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The institution that is now The University of North Carolina at Greensboro was chartered in 1891 to provide higher education for women. Formerly The Woman’s College, and one of the three original institutions of The Consolidated University of North Carolina, UNCG has been highly regarded now for over one hundred years for both its strong liberal arts tradition and its excellent professional preparation for selected careers. In 1963, it became a doctoral-granting, coeducational university, and is now classified as a research university (high research activity) by the Carnegie Foundation. UNCG is a member of the National Association of State Universities and Land Grant Colleges (NASULGC) and the American Association of Colleges and Universities (AASCU). See History of UNCG for more details.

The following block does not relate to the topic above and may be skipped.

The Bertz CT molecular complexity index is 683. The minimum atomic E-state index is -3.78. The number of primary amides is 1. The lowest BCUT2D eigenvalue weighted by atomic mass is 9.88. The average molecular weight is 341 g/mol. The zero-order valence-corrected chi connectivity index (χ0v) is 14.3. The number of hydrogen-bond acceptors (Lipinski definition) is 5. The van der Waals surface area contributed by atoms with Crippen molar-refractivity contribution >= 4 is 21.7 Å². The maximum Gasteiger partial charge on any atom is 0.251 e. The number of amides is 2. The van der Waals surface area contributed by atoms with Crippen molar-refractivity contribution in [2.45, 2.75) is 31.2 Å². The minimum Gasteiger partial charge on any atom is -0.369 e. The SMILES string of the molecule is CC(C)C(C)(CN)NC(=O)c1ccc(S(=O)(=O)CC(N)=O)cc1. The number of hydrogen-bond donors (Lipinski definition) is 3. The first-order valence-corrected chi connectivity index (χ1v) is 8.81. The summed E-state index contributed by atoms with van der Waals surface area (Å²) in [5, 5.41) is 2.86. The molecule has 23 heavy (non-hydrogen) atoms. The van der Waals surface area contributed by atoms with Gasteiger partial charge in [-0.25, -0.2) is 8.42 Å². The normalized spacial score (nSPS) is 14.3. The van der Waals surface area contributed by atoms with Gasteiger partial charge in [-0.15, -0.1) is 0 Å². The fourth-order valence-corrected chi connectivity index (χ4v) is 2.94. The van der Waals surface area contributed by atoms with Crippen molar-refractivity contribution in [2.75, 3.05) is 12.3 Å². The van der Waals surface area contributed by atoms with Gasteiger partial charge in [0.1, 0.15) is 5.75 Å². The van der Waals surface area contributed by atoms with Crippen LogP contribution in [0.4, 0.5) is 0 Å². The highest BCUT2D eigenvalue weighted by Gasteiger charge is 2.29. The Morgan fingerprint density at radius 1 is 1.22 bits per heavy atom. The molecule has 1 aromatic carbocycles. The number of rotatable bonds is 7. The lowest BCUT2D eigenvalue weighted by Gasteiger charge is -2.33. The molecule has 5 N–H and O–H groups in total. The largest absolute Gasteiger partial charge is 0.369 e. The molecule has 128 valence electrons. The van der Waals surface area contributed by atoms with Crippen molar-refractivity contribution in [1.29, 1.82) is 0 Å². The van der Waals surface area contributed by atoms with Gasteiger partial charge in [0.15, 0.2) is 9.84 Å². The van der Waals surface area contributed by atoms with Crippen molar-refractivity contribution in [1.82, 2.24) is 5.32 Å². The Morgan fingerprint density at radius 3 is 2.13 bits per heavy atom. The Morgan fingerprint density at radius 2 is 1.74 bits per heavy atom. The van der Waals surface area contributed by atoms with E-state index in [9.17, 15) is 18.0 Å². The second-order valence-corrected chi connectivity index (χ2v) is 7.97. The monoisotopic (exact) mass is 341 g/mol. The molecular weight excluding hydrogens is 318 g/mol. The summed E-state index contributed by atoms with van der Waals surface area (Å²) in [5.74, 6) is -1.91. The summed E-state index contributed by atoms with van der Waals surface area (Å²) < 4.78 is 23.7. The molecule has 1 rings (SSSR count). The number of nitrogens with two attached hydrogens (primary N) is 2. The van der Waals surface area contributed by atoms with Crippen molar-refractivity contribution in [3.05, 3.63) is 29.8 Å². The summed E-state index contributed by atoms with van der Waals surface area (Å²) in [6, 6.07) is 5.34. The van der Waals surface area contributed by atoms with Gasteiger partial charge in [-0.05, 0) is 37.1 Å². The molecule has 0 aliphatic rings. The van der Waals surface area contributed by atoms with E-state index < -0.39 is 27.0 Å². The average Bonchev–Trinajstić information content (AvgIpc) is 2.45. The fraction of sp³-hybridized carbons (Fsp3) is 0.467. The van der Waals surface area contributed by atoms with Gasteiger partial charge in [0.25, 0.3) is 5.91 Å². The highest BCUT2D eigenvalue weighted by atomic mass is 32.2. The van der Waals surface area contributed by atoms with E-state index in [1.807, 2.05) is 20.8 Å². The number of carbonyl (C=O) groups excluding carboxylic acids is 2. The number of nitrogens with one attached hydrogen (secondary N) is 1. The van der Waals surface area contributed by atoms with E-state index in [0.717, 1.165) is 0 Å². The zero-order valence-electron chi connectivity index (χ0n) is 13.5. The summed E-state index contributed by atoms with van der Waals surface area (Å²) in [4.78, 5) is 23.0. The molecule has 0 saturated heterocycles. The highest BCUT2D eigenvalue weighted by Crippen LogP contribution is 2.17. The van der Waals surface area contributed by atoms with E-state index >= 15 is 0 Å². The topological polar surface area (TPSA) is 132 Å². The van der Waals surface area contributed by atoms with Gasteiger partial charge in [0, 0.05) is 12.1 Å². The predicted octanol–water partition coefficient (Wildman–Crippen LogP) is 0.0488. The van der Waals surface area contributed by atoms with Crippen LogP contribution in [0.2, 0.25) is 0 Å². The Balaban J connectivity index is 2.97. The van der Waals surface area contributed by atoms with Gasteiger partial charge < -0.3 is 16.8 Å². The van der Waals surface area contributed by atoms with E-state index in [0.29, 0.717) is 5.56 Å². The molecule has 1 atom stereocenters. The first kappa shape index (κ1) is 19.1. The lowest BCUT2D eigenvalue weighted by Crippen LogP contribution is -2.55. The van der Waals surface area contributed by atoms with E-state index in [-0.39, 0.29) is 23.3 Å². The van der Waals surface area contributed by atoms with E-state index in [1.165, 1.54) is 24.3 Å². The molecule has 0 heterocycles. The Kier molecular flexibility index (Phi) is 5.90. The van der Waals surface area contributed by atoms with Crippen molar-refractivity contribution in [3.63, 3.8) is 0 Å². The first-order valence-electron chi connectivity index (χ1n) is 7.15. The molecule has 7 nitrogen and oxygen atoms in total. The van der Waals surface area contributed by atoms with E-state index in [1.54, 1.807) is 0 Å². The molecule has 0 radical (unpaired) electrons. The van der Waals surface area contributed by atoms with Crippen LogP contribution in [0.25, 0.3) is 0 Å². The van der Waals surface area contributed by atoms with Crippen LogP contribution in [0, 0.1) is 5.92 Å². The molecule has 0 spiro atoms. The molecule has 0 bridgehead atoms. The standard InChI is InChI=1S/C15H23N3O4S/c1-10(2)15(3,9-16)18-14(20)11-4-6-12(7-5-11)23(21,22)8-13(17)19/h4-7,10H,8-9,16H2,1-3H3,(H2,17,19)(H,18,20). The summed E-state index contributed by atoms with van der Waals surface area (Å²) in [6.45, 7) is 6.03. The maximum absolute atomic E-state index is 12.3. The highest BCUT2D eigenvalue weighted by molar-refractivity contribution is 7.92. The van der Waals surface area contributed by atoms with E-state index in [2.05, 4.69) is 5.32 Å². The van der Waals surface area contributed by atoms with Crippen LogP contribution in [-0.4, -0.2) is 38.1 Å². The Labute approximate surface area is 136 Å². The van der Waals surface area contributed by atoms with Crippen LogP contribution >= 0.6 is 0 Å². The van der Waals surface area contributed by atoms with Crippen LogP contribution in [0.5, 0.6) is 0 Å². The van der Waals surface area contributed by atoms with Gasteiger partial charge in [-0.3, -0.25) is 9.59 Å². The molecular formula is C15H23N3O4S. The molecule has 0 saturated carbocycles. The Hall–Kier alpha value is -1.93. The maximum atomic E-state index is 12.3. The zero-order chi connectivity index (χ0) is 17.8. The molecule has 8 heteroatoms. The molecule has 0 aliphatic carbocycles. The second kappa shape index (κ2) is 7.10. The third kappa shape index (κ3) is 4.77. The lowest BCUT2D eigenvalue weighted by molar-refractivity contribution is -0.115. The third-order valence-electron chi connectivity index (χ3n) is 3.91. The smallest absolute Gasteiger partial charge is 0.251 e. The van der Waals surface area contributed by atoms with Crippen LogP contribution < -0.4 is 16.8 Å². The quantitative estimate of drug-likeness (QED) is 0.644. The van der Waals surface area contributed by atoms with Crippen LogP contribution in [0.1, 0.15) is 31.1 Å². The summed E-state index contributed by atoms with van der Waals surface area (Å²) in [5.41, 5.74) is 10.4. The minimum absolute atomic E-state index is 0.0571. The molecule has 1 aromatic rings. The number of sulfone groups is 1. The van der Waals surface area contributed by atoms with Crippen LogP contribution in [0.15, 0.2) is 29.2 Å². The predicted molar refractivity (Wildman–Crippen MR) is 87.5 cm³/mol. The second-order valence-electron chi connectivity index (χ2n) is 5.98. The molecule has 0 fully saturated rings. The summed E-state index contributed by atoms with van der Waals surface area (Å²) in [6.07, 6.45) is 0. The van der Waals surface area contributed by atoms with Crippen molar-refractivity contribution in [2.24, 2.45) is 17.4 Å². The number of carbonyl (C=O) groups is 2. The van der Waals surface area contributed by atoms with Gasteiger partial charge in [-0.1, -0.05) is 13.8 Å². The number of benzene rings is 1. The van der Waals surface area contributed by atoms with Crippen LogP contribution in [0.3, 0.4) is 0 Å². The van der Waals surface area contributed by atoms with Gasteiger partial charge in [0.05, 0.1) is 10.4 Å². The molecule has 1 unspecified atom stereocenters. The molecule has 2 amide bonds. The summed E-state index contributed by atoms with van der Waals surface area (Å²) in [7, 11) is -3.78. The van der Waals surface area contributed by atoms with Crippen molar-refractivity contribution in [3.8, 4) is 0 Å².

In Fall 2009, the student body of UNCG was comprised of approximately 17,540 men and women, 18% of whom are graduate students. The Division of Continual Learning has grown to a total enrollment in academic credit courses of 893. Students from all 50 states and 56 foreign countries were represented in the student body. Undergraduate minority enrollment was 36%, including 22% African-American students. Approximately 69% of UNCG students received some type of financial aid. 

Among the 1,065 faculty members are nationally known scholars whose research and creative work regularly contribute new knowledge to their fields; 80.4% of full-time faculty hold terminal degrees in their disciplines. The estimated ratio of students to faculty was 17 to 1 in fall 2009. See the listing of Teaching Faculty.

UNCG faculty members remain committed to excellence in teaching, research, and public service, and are easily accessible to students through an advisory system and on an informal basis.

This page was last updated on June 9, 2010.